1. pointofdir   “Point of Direction”, Rachel Weaver – This is the only book of fiction that made my list this year. About 60% of what I read is fiction, but there’s so much good nonfiction around that I find that percentage declining over time. “Point of Direction” was not to be missed though. This is Rachel Weaver’s debut novel, and if it’s indicative of what’s to come, I can’t wait to see what’s next. Billed as a psychological thriller, the story follows the lives of a young couple, Anna and Kyle, both of whom carry old secrets in to their fledgling relationship. Set in the Alaskan landscape, the couple signs a nine-month lease to be live-in caretakers for a lighthouse on Hibler Rock, miles off the Alaskan coastline. The previous caretaker disappeared two decades ago under mysterious circumstances, and while this mystery helps drive some of the action, the real story is, of course, the relationship between Anna and Kyle and how they each grow and change as individuals. The language in this novel is simply beautiful without being too aware of itself. The descriptions of the remote landscape are evocative and support the plot in every way necessary. If you appreciate round characters and tight plots delivered in sophisticated, well-crafted language, this book should be on your list.
  2. 13hours  “13 Hours”, Mitchell Zuckoff – The first book I read by Zuckoff was “Lost in Shangri-La”, a nonfiction account of a US military plane downed in New Guinea during the WWII. I loved that book, so felt I was in good hands with his most recent offering. If I had any trepidation about “13 Hours”, it was that there hadn’t been much time between the events and the telling of the events. With nonfiction, I think there’s something to be said for time, although perhaps it can work equally against the story as it does for it. Zuckoff makes it clear early that the purpose of the book isn’t to discuss, debate, or otherwise engage in the political questions surrounding what happened, but rather to detail the events from the perspective of the six American security operators who fought to protect not only their own lives, but the lives of the other Americans stationed in Benghazi. It is absolutely riveting. More than riveting though, it is educational. It really painted the picture of what day-to-day conditions are like in areas that, if it hadn’t been for the terrible raid, we wouldn’t acknowledge are an integral part of our global efforts. “13 Hours” was recently released as a movie too. There’s no doubt I’ll see it, but do yourself a favor and read the book first. As with most adaptations, there’s just so much more that can be conveyed in hundreds of written pages that won’t make it to the screen.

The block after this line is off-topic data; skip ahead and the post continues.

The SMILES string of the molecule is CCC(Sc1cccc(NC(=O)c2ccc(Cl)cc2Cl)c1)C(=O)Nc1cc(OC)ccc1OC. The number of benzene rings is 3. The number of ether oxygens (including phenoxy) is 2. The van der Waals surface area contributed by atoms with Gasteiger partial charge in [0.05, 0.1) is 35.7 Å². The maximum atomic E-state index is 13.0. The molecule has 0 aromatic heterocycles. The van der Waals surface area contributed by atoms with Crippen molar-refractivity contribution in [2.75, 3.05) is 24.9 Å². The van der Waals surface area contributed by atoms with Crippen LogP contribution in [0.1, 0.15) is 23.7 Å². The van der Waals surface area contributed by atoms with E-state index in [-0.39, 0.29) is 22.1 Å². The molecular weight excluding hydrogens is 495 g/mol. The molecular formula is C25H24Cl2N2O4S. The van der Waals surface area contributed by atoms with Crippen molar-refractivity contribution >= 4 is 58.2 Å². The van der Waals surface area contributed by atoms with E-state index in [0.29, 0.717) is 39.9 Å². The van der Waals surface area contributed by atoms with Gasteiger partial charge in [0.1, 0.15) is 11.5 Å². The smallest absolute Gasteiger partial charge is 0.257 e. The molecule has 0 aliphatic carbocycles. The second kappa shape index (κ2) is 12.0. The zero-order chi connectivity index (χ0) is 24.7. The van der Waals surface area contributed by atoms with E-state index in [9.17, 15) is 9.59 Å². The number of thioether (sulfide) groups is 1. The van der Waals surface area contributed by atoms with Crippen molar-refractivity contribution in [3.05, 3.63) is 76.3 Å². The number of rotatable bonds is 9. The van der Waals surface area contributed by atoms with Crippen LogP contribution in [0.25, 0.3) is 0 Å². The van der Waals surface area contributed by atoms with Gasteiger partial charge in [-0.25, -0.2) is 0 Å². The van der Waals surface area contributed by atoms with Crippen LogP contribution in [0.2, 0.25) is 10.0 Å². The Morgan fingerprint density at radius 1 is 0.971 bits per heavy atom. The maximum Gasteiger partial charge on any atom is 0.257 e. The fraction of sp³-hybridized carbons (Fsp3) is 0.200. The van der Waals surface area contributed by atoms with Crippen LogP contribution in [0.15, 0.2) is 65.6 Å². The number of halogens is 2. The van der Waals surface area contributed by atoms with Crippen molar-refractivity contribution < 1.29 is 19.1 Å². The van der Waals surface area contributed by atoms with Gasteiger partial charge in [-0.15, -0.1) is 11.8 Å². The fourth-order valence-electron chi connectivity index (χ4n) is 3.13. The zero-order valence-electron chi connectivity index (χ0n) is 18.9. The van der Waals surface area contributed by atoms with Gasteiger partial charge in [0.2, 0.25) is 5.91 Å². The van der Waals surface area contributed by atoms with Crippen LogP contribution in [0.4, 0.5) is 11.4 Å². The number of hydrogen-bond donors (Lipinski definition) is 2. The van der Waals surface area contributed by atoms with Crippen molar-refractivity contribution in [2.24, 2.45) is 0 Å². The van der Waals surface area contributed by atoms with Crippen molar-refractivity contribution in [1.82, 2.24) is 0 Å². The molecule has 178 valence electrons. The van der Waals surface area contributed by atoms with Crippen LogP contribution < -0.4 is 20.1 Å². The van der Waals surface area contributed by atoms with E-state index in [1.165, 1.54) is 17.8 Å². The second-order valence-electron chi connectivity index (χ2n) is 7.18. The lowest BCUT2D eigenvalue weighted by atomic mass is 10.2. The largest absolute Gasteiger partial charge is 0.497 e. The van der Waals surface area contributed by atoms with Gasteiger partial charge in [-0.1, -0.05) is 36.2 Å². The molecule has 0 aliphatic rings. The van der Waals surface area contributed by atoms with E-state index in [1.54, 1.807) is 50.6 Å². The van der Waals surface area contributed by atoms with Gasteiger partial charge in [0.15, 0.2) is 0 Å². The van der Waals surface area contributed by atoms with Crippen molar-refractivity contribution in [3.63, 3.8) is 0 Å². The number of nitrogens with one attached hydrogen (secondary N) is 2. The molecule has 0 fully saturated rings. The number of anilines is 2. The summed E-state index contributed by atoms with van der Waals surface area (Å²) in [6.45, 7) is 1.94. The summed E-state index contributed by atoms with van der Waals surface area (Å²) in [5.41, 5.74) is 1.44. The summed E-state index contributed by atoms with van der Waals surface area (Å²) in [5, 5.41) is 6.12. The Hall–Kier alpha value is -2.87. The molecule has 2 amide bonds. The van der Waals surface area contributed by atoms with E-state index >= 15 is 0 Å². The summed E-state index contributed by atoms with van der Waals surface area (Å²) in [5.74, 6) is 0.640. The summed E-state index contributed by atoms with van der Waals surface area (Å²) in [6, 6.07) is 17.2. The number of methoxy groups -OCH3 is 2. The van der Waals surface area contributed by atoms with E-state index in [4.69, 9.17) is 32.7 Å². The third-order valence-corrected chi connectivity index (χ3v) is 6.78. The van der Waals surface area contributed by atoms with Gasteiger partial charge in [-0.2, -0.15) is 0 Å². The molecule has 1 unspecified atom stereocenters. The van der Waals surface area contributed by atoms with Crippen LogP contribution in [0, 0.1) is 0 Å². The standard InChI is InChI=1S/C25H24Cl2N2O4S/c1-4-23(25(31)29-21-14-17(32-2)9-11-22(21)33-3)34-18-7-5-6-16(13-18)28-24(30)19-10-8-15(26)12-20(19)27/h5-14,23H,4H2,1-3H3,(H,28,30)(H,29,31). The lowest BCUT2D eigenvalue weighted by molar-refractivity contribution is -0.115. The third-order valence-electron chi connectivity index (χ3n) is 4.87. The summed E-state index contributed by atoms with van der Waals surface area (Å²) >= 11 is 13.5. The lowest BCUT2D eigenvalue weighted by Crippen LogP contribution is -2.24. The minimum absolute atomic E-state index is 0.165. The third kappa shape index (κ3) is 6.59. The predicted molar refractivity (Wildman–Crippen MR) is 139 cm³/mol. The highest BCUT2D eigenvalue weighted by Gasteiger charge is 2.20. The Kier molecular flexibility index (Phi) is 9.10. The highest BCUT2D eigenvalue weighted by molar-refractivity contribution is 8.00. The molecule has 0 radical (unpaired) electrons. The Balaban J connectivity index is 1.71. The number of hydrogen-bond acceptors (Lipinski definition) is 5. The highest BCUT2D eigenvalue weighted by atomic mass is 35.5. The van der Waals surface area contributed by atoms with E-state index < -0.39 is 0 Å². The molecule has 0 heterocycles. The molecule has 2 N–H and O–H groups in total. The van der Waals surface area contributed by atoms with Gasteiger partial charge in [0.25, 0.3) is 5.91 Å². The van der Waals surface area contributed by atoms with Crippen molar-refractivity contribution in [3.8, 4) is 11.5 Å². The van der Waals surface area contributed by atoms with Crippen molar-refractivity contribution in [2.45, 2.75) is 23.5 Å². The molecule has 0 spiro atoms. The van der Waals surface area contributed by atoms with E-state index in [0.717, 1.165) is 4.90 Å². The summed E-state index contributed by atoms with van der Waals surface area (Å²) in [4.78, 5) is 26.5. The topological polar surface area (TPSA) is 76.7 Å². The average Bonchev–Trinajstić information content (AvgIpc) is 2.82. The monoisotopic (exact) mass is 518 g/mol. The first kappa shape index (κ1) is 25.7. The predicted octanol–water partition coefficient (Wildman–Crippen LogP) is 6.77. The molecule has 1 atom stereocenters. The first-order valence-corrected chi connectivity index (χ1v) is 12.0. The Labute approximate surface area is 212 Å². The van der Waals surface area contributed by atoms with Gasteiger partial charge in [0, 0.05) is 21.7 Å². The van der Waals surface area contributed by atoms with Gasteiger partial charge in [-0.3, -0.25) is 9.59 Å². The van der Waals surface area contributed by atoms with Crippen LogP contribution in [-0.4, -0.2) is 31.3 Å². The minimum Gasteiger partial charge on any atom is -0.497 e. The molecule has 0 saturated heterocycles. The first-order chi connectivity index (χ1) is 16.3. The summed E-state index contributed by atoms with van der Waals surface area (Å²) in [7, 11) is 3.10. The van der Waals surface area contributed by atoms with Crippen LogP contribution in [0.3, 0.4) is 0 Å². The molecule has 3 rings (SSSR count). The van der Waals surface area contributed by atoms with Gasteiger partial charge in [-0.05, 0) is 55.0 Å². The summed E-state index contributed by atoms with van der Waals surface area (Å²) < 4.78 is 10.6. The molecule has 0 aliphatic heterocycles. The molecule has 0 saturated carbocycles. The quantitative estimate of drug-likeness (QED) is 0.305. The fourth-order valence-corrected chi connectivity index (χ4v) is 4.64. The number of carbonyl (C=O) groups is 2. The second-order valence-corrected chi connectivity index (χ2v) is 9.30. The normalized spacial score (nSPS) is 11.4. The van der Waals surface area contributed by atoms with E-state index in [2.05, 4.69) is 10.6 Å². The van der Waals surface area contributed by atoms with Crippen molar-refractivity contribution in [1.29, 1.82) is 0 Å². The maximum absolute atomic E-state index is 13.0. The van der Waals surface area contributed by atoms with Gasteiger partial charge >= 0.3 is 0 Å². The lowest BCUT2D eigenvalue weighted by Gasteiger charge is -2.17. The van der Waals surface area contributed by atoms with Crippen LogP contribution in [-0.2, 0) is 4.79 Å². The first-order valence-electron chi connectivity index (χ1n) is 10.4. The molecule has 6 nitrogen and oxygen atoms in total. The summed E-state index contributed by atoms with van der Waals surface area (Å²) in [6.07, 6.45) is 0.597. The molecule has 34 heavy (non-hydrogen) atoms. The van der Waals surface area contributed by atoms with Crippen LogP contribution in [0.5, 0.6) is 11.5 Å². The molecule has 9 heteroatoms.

3. 500days  “500 Days: Secrets and Lies in the Terror Wars”, Kurt Eichenwald – I’ve been a big fan of Kurt Eichenwald since I devoured his book about the Enron debacle, “Conspiracy of Fools: A True Story”. His latest offering, “500 Days” chronicles the eighteen months following 9/11, and attempts to show how decisions and policies established during the early days helped pave the way for all that came after. Eichenwald seems to have a point of view in this book, something that didn’t seem so evident in his other books; however, his research is second to none. Whether you agree or not with what he says, you have to acknowledge he’s done his homework and then some. “500 Days” is over 600 pages, but don’t let the length of it dissuade you. Much of what comes at the end is reference information in support of claims, conversations, or events detailed in the narrative. It such a compelling page turner, that I was only aware of the length in the moments before turning the first page.
  4. yesplease “Yes Please”, Amy Poehler – Who doesn’t love a good funny lady? More specifically, who doesn’t love Amy Poehler? I loved her before reading her book, but found new aspects of her personality that made me love her even more by the time I finished. The thing is, Amy Poehler isn’t just funny. What comes through quite clearly in the book is that Amy Poehler is smart.  I was prepared to read a memoir that was quite predictable in its trajectory from childhood to college to struggling artist to breakout moment. Sure, some of that is there, but much of that seems to be a bit of a sidebar as Poehler entertains us with vignettes or essays that have a decidedly more insightful bent while also informing the reader about her past. She’s careful to skirt the details of her relationship with ex-husband Will Arnett, and fair enough. Truth be told, I’m a bit fatigued with overshares of celebrities’ personal lives.

That’s the scoop from 2015. I’m only just starting my reading in 2016, but fingers crossed it yields some gems like these!